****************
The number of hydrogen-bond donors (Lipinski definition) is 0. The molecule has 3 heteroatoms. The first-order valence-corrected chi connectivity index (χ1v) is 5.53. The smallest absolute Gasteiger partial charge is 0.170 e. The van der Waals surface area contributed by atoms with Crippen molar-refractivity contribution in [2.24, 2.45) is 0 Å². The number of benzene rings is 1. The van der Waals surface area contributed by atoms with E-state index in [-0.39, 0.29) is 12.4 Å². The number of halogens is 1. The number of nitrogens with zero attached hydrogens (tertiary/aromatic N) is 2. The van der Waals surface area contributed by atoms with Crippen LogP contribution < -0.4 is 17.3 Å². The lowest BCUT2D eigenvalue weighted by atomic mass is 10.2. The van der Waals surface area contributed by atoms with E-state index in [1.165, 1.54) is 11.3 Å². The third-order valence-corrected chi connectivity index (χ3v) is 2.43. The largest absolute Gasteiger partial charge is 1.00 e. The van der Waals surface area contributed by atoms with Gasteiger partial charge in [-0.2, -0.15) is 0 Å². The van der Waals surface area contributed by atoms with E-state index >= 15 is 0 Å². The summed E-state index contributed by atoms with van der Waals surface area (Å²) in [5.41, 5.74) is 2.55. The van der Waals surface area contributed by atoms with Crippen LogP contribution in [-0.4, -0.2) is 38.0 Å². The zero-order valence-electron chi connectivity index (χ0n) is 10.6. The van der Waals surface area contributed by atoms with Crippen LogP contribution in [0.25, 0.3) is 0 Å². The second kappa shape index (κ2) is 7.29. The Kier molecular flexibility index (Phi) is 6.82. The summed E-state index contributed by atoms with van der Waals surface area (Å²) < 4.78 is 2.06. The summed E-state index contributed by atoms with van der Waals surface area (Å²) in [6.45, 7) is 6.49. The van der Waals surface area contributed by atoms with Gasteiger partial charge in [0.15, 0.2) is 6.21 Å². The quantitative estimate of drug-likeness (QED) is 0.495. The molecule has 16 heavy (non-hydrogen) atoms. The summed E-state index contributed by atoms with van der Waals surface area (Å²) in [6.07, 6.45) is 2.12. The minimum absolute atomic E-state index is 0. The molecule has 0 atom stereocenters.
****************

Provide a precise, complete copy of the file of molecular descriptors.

The number of hydrogen-bond donors (Lipinski definition) is 0. The molecule has 3 heteroatoms. The first-order valence-corrected chi connectivity index (χ1v) is 5.53. The smallest absolute Gasteiger partial charge is 0.170 e. The van der Waals surface area contributed by atoms with Crippen molar-refractivity contribution in [2.24, 2.45) is 0 Å². The number of benzene rings is 1. The van der Waals surface area contributed by atoms with E-state index in [-0.39, 0.29) is 12.4 Å². The number of halogens is 1. The number of nitrogens with zero attached hydrogens (tertiary/aromatic N) is 2. The van der Waals surface area contributed by atoms with Crippen LogP contribution < -0.4 is 17.3 Å². The lowest BCUT2D eigenvalue weighted by atomic mass is 10.2. The van der Waals surface area contributed by atoms with E-state index in [1.165, 1.54) is 11.3 Å². The third-order valence-corrected chi connectivity index (χ3v) is 2.43. The largest absolute Gasteiger partial charge is 1.00 e. The van der Waals surface area contributed by atoms with Gasteiger partial charge in [-0.2, -0.15) is 0 Å². The van der Waals surface area contributed by atoms with E-state index >= 15 is 0 Å². The summed E-state index contributed by atoms with van der Waals surface area (Å²) in [5.41, 5.74) is 2.55. The van der Waals surface area contributed by atoms with Crippen LogP contribution in [-0.4, -0.2) is 38.0 Å². The zero-order valence-electron chi connectivity index (χ0n) is 10.6. The van der Waals surface area contributed by atoms with Crippen LogP contribution in [0.25, 0.3) is 0 Å². The second kappa shape index (κ2) is 7.29. The Kier molecular flexibility index (Phi) is 6.82. The summed E-state index contributed by atoms with van der Waals surface area (Å²) < 4.78 is 2.06. The summed E-state index contributed by atoms with van der Waals surface area (Å²) in [6.45, 7) is 6.49. The van der Waals surface area contributed by atoms with Gasteiger partial charge in [0.15, 0.2) is 6.21 Å². The quantitative estimate of drug-likeness (QED) is 0.495. The molecule has 16 heavy (non-hydrogen) atoms. The summed E-state index contributed by atoms with van der Waals surface area (Å²) in [6.07, 6.45) is 2.12. The minimum absolute atomic E-state index is 0. The molecule has 0 atom stereocenters.